Discrimination or Democracy? – Vickie Janson
Those that tuned into this weeks Q&A may have been as dumbfounded as panellist and Middle East Analyst Lydia Khalil when asked to comment on the discrimination suffered in Australia at the hands of Christianity. As a Coptic Christian aware of the ongoing perils of being a minority in Egypt, where abduction, rape, church’s set alight, and routine discrimination in employment have been a part of daily life, such an assertion was clearly startling. She responded with the sincere question ‘What sort of discrimination do you mean?’
The audience participant clarified… ‘those wanting to plan family…you know… abortion, same sex couples and aiding and abetting sexual abusers’. And of course with this there was a big round of applause for outing this ‘discrimination’. Obviously thinking caps weren’t handed out to this audience on the way in.
The redefining of words we use every day is really clouding the ability of people to think clearly. When Christians lobby for equal rights for mother and child it’s called ‘discrimination’. When they lobby for the retention of marriage, as it has always existed, to give children equal rights to the natural family habitat housing a mum and dad, it’s called ‘discrimination’. And while the angst at those who may aid and abet sexual abusers is justified, this is not a Christian position but a deviation from it. It seems we can’t get our gaze off our navel long enough to see what’s really going on.
All around the world Christians are being eradicated at a faster rate today than ever before in what has been referred to as ‘religious cleansing’. Acts of violence and intolerance against Christians in Indonesia almost doubled in 2011 in an Islamist attempt to close down churches. According to a report presented to the European parliament in 2010, 75% of deaths linked to religion based hate crimes worldwide are against Christians. The United States Commission on International Religious freedom predict that in our lifetime Christians might disappear altogether from Iraq, Afghanistan and Egypt. And in Australia where Christians are daring to raise their democratic voice for retention of age-old natural family institutions, there is this rise of animosity with claims of ‘discrimination’.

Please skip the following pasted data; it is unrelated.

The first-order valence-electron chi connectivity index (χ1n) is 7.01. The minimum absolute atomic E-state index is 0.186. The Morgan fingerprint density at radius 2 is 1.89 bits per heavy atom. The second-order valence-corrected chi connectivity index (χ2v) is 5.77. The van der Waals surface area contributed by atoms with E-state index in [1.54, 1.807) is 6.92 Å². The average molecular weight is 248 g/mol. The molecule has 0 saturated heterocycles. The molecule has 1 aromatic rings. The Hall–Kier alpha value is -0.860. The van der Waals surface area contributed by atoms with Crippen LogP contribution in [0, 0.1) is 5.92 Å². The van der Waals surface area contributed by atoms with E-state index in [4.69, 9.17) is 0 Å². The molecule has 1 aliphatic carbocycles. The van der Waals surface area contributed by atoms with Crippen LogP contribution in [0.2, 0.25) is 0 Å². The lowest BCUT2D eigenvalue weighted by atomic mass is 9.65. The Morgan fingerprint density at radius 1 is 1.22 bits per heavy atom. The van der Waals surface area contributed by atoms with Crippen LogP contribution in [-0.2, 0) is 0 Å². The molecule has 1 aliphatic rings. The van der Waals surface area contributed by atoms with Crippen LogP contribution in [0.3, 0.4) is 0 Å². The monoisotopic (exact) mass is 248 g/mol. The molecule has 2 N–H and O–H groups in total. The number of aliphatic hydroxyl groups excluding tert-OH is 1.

It might be worth reflecting on the article in last Sunday’s Age by Chris Berg as to the massive debt western civilisation owes to Christian theologians. ‘By the time Thomas Jefferson devised the formula of a wall of separation between church and state he was drawing on 1500 years of Christian thought’. Christians don’t want to change that separation; but just like every other citizen they are entitled to a democratic say in how Australia shall be shaped. Let’s get real; that’s not discrimination, its just democracy. Discrimination is what we are seeing perpetrated against the Christian minorities in nearly all Islamist and Communist nations.